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Last Updated: Monday, 16 February, 2004, 11:08 GMT
Beams cut need for cancer surgery
Cancer cells
Cancer cells can be selectively targeted
Scientists are perfecting a 'virtual scalpel' which uses ultrasound beams to kill cancer cells without the need for surgery.

Unlike radiotherapy and drugs, the technique also leaves healthy tissue next to a tumour undamaged.

Preliminary trials in the UK and China show it is effective - and has fewer side effects than traditional treatment.

Details were presented at the American Association for the Advancement of Science annual meeting in Seattle.

Sound energy can be focused and used to raise temperatures to the point at which the cells will die.
Dr Gail ter Haar
Scientists hope that the promising initial results will be confirmed in follow-up trials, and that the technique could become a frontline treatment for many cancers.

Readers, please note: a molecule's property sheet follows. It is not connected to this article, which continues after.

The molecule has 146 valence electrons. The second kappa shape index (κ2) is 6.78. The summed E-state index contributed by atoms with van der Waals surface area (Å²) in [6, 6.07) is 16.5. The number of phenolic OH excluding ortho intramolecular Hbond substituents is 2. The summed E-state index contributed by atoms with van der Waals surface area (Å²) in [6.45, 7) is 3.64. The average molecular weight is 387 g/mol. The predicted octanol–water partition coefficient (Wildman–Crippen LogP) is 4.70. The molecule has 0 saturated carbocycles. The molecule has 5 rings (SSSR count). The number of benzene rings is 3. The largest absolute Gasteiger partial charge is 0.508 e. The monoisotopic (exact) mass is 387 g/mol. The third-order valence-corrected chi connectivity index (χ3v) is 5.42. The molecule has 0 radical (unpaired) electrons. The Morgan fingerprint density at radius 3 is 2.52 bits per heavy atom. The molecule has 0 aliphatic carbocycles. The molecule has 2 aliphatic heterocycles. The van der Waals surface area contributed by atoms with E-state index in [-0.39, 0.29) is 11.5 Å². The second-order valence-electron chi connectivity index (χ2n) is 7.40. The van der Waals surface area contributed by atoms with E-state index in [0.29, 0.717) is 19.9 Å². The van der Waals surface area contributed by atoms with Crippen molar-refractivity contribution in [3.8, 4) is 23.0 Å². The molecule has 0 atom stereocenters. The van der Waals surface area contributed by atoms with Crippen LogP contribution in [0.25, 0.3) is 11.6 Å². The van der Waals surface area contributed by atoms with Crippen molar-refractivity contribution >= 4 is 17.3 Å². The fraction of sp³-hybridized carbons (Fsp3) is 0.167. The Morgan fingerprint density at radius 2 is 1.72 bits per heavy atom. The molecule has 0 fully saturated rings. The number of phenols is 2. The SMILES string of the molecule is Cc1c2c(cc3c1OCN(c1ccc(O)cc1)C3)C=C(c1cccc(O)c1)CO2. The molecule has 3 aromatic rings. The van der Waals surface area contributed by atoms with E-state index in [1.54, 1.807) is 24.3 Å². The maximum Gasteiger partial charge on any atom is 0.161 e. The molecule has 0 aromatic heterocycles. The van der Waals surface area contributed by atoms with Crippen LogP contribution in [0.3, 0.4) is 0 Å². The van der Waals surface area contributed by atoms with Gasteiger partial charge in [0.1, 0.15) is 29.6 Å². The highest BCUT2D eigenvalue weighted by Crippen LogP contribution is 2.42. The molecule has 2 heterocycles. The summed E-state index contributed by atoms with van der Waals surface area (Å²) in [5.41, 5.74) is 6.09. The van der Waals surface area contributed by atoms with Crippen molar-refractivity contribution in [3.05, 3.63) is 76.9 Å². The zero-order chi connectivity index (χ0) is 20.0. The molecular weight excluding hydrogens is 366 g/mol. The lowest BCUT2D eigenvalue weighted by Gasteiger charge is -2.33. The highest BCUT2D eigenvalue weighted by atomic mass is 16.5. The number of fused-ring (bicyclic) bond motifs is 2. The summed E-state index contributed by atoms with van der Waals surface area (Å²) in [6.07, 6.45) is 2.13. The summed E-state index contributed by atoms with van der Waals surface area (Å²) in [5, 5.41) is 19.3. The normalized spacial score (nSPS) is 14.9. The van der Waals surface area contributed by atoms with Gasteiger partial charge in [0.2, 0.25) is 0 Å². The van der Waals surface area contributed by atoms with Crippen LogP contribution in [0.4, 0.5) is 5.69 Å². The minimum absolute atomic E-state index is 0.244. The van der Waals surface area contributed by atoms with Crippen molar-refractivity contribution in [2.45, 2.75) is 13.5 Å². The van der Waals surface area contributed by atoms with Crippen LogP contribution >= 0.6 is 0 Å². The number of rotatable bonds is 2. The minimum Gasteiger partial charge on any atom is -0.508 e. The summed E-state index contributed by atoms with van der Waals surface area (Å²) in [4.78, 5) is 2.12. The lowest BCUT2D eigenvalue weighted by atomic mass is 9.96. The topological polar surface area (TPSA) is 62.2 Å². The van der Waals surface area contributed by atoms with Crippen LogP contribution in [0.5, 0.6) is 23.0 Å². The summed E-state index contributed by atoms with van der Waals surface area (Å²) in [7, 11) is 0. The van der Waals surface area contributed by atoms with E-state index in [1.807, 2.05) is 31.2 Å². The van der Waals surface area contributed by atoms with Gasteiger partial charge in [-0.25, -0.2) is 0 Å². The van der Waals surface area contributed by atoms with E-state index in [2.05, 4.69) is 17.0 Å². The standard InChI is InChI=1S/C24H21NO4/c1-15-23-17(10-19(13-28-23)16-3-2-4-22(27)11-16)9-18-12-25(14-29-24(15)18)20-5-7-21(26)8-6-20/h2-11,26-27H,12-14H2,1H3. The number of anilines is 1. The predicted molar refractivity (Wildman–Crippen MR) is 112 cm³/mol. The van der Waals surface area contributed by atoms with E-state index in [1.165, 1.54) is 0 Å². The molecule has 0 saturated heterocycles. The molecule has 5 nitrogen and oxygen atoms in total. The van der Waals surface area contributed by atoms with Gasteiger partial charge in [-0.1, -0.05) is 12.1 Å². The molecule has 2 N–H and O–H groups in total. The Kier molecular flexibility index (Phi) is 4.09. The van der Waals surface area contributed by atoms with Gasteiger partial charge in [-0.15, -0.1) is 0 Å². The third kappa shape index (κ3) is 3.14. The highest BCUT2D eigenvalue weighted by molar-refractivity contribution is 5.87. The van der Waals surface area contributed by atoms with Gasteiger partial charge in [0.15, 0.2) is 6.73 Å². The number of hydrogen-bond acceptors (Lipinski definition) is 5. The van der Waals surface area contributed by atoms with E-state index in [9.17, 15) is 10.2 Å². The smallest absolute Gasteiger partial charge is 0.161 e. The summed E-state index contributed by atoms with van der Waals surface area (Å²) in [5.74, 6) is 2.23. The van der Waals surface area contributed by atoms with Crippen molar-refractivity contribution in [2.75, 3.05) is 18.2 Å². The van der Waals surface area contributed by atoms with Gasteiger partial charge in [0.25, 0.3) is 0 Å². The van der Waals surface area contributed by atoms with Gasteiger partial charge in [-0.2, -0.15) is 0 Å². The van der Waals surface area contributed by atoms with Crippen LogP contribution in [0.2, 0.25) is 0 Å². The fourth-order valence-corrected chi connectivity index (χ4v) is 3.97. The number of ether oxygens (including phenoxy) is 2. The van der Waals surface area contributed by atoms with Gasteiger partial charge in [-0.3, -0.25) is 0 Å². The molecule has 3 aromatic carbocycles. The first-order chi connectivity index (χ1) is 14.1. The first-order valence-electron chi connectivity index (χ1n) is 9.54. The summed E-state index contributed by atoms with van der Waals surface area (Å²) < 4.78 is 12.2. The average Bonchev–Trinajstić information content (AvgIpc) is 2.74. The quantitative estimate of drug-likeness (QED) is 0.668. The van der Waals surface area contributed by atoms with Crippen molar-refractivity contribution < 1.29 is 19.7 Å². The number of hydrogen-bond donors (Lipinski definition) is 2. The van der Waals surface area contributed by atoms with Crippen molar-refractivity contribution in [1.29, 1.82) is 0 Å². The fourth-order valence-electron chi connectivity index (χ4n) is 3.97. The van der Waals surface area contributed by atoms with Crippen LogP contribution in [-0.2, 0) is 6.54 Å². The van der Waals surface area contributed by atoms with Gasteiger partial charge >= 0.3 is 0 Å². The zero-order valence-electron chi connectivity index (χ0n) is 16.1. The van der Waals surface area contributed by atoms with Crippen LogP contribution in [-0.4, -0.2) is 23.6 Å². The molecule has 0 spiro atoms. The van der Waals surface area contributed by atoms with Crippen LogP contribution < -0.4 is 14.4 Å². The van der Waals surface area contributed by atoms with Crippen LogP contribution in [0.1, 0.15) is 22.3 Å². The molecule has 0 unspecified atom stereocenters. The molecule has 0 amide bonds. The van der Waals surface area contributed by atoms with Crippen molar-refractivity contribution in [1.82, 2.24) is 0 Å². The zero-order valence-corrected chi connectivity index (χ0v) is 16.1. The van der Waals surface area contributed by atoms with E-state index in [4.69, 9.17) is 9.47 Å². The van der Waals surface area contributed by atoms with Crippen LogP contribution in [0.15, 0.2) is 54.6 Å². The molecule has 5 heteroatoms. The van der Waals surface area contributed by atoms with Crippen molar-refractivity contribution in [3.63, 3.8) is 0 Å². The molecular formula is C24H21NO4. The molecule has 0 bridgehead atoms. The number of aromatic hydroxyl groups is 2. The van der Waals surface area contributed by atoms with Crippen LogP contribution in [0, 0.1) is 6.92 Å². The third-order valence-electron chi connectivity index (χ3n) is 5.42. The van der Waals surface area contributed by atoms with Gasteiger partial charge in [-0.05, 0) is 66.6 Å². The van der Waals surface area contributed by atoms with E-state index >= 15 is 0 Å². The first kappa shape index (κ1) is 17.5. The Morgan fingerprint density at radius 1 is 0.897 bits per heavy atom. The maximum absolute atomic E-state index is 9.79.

However, they have stressed that much more work needs to be done before this can happen.

Tests show it is well tolerated by patients, and can be repeated many times until a tumour has been completely eradicated.

Dr Gail ter Haar, of the Institute of Cancer Research in Sutton, Surrey, said almost 100 patients in Britain had been treated with ultrasound for liver cancer, with positive results.

More than 3,000 patients in China have also received the therapy, for cancers of the liver, breast, kidney, bone, soft tissues, pancreas and uterus.

Cooking cells

She told the conference: "Clear evidence of tissue destruction has been seen, with no side effects having been observed.

"In the same way as a magnifying glass can be used in bright sunlight to set fire to dry tinder, sound energy can be focused and used to raise temperatures to the point at which the cells will die."

However, she said the use of high intensity focused ultrasound (HIFU) had been combined with other therapies which made it difficult to draw firm conclusions about its worth.

HIFU works by exposing cancer cells to tightly focused short pulse of energy. This effectively cooks them at temperatures between 85C and 100C, while leaving the healthy tissue untouched.

The energy is many times higher than that used in diagnostic imaging, and is roughly equivalent in intensity and power to a bat's squeak.

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